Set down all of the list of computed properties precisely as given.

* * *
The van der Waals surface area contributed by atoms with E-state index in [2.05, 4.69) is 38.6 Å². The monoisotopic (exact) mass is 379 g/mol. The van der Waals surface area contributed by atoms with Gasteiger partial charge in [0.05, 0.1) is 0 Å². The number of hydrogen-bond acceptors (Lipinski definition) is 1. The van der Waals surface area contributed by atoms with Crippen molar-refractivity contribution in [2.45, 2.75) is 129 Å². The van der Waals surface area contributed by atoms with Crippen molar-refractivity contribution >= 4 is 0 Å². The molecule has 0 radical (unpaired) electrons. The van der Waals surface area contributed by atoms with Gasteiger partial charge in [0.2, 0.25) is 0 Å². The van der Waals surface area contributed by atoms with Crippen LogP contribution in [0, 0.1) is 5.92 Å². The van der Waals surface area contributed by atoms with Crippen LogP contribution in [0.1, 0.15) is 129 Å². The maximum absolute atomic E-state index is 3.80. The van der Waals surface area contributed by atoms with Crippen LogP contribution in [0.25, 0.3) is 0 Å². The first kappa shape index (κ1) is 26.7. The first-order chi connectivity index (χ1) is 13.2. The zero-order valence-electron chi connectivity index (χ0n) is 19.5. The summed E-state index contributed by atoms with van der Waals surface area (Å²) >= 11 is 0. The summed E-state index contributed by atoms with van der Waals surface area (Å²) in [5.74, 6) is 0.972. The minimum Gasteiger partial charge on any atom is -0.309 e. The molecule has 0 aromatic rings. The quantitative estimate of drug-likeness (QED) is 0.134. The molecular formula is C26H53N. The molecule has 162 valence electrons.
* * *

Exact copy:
The van der Waals surface area contributed by atoms with E-state index in [2.05, 4.69) is 38.6 Å². The monoisotopic (exact) mass is 379 g/mol. The van der Waals surface area contributed by atoms with Gasteiger partial charge in [0.05, 0.1) is 0 Å². The number of hydrogen-bond acceptors (Lipinski definition) is 1. The van der Waals surface area contributed by atoms with Crippen molar-refractivity contribution in [2.45, 2.75) is 129 Å². The van der Waals surface area contributed by atoms with Crippen molar-refractivity contribution >= 4 is 0 Å². The molecule has 0 radical (unpaired) electrons. The van der Waals surface area contributed by atoms with Gasteiger partial charge in [0.2, 0.25) is 0 Å². The van der Waals surface area contributed by atoms with Crippen LogP contribution in [0, 0.1) is 5.92 Å². The van der Waals surface area contributed by atoms with Crippen LogP contribution in [0.1, 0.15) is 129 Å². The maximum absolute atomic E-state index is 3.80. The van der Waals surface area contributed by atoms with Crippen LogP contribution in [0.25, 0.3) is 0 Å². The first kappa shape index (κ1) is 26.7. The first-order chi connectivity index (χ1) is 13.2. The zero-order valence-electron chi connectivity index (χ0n) is 19.5. The summed E-state index contributed by atoms with van der Waals surface area (Å²) >= 11 is 0. The summed E-state index contributed by atoms with van der Waals surface area (Å²) in [5.74, 6) is 0.972. The minimum Gasteiger partial charge on any atom is -0.309 e. The molecule has 0 aromatic rings. The quantitative estimate of drug-likeness (QED) is 0.134. The molecular formula is C26H53N. The molecule has 162 valence electrons.